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How to recover from liver transplant surgery?

After surgery, the patient is taken to the intensive care unit, is monitored very closely with several machines. The patient will be on a respirator, a machine that breathes for the patient, and will have a tube in the trachea (the body's natural breathing tube) bringing oxygen to the lungs. Once the patient wakes up enough and can breathe alone, the tube and respirator are removed. The patient will have several blood tests, x-ray films, and ECGs during the hospital stay. Blood transfusions may

be necessary. The patient leaves the intensive care unit once he or she is fully awake, able to breathe effectively, and has a normal temperature, blood pressure, and pulse, usually after about 3-4 days. The patient is then moved to a room with fewer monitoring devices for a few days longer before going home. The average hospital stay after surgery is 1-3 weeks.

Successfully receiving a transplanted liver is only the beginning of a life-long process. Patients with transplanted livers have to stay on immunosuppressant drugs for the rest of their lives to prevent organ rejection. Although many can reduce the dosage after the initial few months, virtually none can discontinue drugs altogether. Prednisone, azathioprine, and tacrolimus are often combined with cyclosporine for better results. Newer immunosuppressive agents are coming that promise even better results. In spite of immunosuppressants, rejection occurs most of the time and requires additional medication. In some cases it cannot be reversed, and retransplantation becomes necessary.

After discharge from the hospital, patients are seen every week (for approximately three weeks) in the outpatient clinic for an examination and monitoring of blood tests. During this time, medications are adjusted based on the levels found in your blood. After approximately one month, patients are usually seen only two to three times during the first year. Also beginning at one month, blood is checked every other week; eventually, it is checked only once a month. Most patients are encouraged to resume physical activity, including work, after three to six months, depending on their recovery. Patients may resume heavy activity, including workouts, at six months. As for life expectancy, more than 80 percent of patients are alive more than five years after liver transplantation.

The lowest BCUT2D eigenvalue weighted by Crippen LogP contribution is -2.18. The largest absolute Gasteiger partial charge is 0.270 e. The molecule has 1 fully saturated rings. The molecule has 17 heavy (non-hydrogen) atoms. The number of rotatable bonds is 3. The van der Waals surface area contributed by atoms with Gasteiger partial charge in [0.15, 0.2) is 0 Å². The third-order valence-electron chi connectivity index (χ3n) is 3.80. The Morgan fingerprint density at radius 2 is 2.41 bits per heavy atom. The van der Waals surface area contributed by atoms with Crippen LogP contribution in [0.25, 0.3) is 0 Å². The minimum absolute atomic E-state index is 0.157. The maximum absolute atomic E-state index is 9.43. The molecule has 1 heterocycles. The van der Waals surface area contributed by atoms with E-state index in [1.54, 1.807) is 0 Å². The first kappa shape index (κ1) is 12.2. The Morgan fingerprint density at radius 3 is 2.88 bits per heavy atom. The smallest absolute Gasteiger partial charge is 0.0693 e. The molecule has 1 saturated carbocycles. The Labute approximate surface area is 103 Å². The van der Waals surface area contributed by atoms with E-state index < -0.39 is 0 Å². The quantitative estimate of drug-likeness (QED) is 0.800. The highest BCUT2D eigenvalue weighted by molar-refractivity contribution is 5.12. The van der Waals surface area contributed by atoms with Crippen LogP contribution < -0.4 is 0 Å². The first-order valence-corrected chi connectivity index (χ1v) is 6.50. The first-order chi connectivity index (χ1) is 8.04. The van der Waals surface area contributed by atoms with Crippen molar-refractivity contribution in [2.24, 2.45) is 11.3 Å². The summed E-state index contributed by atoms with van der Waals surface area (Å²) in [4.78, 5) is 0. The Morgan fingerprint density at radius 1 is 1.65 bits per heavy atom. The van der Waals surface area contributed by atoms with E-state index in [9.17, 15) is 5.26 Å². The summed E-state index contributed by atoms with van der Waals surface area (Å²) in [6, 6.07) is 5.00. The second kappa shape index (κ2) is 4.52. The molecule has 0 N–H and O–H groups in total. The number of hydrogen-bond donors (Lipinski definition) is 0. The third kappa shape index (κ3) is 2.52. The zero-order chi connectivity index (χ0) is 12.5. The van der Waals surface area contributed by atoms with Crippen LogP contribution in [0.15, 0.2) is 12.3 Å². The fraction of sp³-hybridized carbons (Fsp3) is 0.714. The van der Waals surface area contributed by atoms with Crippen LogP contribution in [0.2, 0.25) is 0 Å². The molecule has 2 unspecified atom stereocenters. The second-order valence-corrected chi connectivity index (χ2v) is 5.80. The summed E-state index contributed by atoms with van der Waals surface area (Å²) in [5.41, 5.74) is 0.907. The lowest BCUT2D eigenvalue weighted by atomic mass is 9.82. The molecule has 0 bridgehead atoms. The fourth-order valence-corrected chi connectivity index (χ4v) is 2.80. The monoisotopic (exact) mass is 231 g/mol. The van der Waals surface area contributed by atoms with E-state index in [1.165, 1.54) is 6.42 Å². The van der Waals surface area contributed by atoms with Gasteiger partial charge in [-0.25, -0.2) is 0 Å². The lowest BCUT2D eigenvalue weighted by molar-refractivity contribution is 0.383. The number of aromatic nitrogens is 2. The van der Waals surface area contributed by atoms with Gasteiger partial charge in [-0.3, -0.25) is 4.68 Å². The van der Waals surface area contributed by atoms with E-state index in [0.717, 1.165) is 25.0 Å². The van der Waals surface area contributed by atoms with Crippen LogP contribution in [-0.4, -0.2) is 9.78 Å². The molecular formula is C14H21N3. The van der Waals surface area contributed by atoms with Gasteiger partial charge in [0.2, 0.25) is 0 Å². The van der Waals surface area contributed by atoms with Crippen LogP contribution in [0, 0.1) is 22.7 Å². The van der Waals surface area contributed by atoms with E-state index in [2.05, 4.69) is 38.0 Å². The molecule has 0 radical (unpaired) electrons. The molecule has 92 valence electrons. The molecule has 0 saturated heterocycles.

More information on liver transplant

What is a liver transplant? - Liver transplant is a surgical procedure performed to replace a diseased liver with a healthy liver from another person. An entire liver may be transplanted, or just a section.
Who is a candidate for a liver transplant? - To determine who is in the most critical need of a liver transplant, the United Network for Organ Sharing (UNOS) uses a system.
Where do donated livers come from? - Liver donors are usually persons who have died and whose families have consented to having their organ donated.
How are transplanted organs allocated? - The United Network for Organ Sharing is responsible for transplant organ distribution in the United States.
How is liver transplant surgery performed? - There are three types of liver transplantation methods. They're orthotopic transplantation, heterotopic transplantation, and reduced-size liver transplants.
How to recover from liver transplant surgery? - Patients with transplanted livers have to stay on immunosuppressant drugs for the rest of their lives to prevent organ rejection.
What're the complications of liver transplantation? - There are several complications that can affect a recipient of a liver transplant. Major bleeding is common after transplantation.
What medications are used for liver transplant? - Liver transplant recipients are prescribed immunosuppressive medications to prevent rejection and antibiotics to prevent infections. 
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